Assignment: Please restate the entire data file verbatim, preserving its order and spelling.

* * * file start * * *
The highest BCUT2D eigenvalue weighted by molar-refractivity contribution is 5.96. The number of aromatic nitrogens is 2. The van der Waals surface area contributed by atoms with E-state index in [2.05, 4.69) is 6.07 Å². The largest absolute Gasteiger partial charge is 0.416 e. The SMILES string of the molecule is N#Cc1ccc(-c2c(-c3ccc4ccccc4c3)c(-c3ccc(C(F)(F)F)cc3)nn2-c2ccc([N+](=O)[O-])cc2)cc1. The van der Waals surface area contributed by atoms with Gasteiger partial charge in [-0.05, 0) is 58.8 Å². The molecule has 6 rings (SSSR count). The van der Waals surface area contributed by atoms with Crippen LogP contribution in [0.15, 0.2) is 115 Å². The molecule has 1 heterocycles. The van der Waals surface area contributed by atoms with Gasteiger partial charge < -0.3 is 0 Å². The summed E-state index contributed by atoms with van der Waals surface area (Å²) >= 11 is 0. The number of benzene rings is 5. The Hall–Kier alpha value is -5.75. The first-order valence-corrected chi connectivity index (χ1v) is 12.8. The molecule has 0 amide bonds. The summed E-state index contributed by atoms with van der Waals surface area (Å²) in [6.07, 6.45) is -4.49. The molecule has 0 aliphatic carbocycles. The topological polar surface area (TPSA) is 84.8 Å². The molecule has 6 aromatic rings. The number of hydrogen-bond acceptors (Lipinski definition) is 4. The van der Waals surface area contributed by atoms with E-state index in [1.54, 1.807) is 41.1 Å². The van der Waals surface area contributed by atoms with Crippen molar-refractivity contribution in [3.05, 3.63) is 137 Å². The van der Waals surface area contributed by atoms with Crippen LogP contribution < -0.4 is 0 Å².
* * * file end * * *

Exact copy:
The highest BCUT2D eigenvalue weighted by molar-refractivity contribution is 5.96. The number of aromatic nitrogens is 2. The van der Waals surface area contributed by atoms with E-state index in [2.05, 4.69) is 6.07 Å². The largest absolute Gasteiger partial charge is 0.416 e. The SMILES string of the molecule is N#Cc1ccc(-c2c(-c3ccc4ccccc4c3)c(-c3ccc(C(F)(F)F)cc3)nn2-c2ccc([N+](=O)[O-])cc2)cc1. The van der Waals surface area contributed by atoms with Gasteiger partial charge in [-0.05, 0) is 58.8 Å². The molecule has 6 rings (SSSR count). The van der Waals surface area contributed by atoms with Crippen LogP contribution in [0.15, 0.2) is 115 Å². The molecule has 1 heterocycles. The van der Waals surface area contributed by atoms with Gasteiger partial charge < -0.3 is 0 Å². The summed E-state index contributed by atoms with van der Waals surface area (Å²) >= 11 is 0. The number of benzene rings is 5. The Hall–Kier alpha value is -5.75. The first-order valence-corrected chi connectivity index (χ1v) is 12.8. The molecule has 0 amide bonds. The summed E-state index contributed by atoms with van der Waals surface area (Å²) in [6.07, 6.45) is -4.49. The molecule has 0 aliphatic carbocycles. The topological polar surface area (TPSA) is 84.8 Å². The molecule has 6 aromatic rings. The number of hydrogen-bond acceptors (Lipinski definition) is 4. The van der Waals surface area contributed by atoms with E-state index in [1.54, 1.807) is 41.1 Å². The van der Waals surface area contributed by atoms with Crippen molar-refractivity contribution in [3.05, 3.63) is 137 Å². The van der Waals surface area contributed by atoms with Crippen LogP contribution < -0.4 is 0 Å².